Labour confusing words again

The Labour Party – Britain’s premier right of centre left wing political party – has started mixing up its words and phrases again.

As the Labour leadership election contest heats up, many prominent bigwigs have become somewhat lost in the moment and completely lost track of their vocabulary.

The most obvious and oft-repeated mistake of recent days has been the use of the word ‘credible’, where in fact the phrase ‘an utter bastard’ ought to have been deployed.

Key examples include:



As well as a fairly widespread attempt to label frontrunner Jeremy Corbyn as “not credible”. In a lightly more complex misunderstanding, many big beasts within the party have apparently, somehow, been using the word ‘electable’ in place of the common phrase, “exactly like the Tories, except wearing a red tie”. Journalists recently recorded a conversation between Tony Blair and Peter Mandelson which shows how commonplace this mis-speech has become:

Blair: This Corbyn fellow – do we think he’d make a good leader?

Mandelson: Well, let’s see. He’s had about 60% of the vote in his constituency for the last 32 years so he must be doing something right.

Blair: That’s good – is he credible though?

Mandelson: No. He’s not a fan of having a large and costly arsenal of those vital nuclear weapons we so desperately need, he’s against selling off literally everything we have, and for some reason he doesn’t think migrants are the cause of all of our problems.

Blair: This sounds bad. I dread to ask, but which countries does he want to bomb?

Mandelson: None of them Tony. None at all. Not even the really oily ones.

Blair: Sweet lord. Please tell me he’s at least electable Peter?

Mandelson: That’s just the thing Tony – I’ve never even seen him in a tie.

Blair: Well this could be a total disaster, we’ll never attract the UKIP vote with that kind of attitude. Tell you what, let’s use our overwhelming publicly popularity to speak out and bury this rabble rouser.

Mandelson: Great idea. And if for some unthinkable reason that doesn’t work, let’s suggest we cancel the election altogether until Corbyn dies and we get a leader who is credible. That would send a great message and not make us look even remotely stupid.

Blair: You’ve still got it Peter. Now, which one of these orphans should we kick next?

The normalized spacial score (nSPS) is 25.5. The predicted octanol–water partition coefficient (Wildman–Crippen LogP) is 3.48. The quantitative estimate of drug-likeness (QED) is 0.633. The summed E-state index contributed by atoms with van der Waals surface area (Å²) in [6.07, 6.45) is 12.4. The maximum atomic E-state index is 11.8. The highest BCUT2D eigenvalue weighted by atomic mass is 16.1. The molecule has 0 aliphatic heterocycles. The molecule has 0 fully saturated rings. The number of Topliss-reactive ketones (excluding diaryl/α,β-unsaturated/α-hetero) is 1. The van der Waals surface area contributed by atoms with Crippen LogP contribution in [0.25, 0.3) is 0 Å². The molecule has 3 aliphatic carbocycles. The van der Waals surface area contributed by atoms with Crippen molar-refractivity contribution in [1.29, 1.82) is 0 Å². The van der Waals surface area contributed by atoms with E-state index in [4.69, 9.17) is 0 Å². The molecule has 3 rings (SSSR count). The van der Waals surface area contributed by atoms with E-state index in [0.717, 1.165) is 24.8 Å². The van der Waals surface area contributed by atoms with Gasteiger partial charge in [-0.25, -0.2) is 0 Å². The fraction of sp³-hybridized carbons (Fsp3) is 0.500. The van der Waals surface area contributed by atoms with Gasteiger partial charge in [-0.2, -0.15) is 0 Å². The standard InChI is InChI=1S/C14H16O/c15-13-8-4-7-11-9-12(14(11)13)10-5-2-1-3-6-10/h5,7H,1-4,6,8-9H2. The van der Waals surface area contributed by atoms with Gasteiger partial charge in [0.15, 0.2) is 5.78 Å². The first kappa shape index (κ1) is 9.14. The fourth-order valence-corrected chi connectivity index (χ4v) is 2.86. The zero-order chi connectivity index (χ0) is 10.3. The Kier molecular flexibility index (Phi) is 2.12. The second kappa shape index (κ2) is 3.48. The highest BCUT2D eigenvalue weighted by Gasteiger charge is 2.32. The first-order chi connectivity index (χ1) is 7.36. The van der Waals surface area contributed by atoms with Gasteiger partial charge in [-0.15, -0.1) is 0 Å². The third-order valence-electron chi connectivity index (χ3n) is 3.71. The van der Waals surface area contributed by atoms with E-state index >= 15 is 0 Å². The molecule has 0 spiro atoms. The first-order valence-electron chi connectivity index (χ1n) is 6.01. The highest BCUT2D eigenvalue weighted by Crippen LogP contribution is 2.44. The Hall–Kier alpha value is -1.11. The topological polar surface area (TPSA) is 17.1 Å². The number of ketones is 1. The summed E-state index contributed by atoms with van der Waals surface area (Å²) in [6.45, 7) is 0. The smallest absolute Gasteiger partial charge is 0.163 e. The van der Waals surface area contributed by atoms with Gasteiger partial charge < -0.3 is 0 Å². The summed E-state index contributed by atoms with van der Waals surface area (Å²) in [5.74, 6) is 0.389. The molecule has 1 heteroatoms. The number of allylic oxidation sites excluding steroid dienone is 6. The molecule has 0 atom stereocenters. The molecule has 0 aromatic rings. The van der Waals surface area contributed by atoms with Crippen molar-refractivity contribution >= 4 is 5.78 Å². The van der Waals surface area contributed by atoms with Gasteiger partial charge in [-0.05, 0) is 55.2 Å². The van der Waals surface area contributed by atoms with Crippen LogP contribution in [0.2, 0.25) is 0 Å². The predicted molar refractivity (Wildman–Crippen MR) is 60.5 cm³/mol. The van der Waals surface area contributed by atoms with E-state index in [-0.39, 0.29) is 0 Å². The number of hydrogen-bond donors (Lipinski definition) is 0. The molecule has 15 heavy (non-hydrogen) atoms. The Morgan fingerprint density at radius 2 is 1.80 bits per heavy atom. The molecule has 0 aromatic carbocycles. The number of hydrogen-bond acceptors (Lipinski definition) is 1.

Labour does have form in this area – most notably during the reign of Blair when they started using the term ‘has millions of massive nuclear weapons pointed at us RIGHT NOW’ in place of ‘is totally unarmed’ – so this latest episode is not altogether surprising.

Perhaps Corbyn’s radical ideas are just too scary for many to contemplate – a more equal society, a move away from the pursuit of naked profit at all costs, pointing out that perhaps all the money doesn’t need to be shared between about 4 people, spending more cash on schools than on massive tanks – these are all things that surely no ordinary voter could ever align to.

We don’t need a genuine alternative to right wing politics in the UK. What this country surely needs is a Labour party headed by an identikit politician that works hard for the rich and the middle classes, shows a bit of flirtatious ankle to our hard-working billionaires, and installs a death ray that sweeps over Calais roughly every fifteen minutes.

If they don’t fight for these necessities, who will?

“Nice idea, but what’s in it for me?” Nation asks Miliband

Responsible capitalism, you say? No, I don’t believe I follow.”

The embattled Labour chief has faced confusion and a mild level of threat from the public in the wake of his outrageous assertions that perhaps we might all be just a bit nicer and less all-round bastardish when it comes to each other and money.

“But if I’m not actively fucking somebody over how on Earth am I going to afford more shiny, pointless shit to fill the gaping hole where my soul used to be?” was the much-echoed response of the British Union of Priests.

With a recent opinion poll indicating that over 98% of Britons now regard trading in their grandmother for an R-reg Volkswagen Golf as less of a heinous unthinkable act and more of a solid economic move, Miliband’s plea for us to stop robbing each other blind in search of another luxury yacht/bigger telly/shinier shoes/chips appears to have fallen on deaf ears.

Whilst it’s certainly true that many of us would probably like to see an end to the “get screwed, screw someone else” individualism that has seen the UK descend into some kind of horrendous economic conga line gang-bang, a ghastly product from the unholy union of the joint national loves of queueing and debauchery, most are afraid that if they step outside the cycle then they won’t be ‘getting’ any at all.

As it were.

“So, you’re saying that the people who make my heating bill the written equivalent of water-boarding every few months could stop doing that, but in return I’d have to stop exploiting everyone around me to further my hollow existence? You’re insane.”

It’s hard not to feel sorry for quiet Ed. Prominent members of his party who certainly wouldn’t be prominent members of his party were it not for him have decried his lack of strategy and leadership, apparently on the grounds that Miliband prefers adult, reasoned debate to shouting and screaming and calling David Cameron a misguided, ruddy-faced idiot.

And apparently he is in danger of ‘losing the economic argument’ by saying that perhaps a bit less ego-centrism might be a good thing.

Which it obviously would.

God the world is depressing.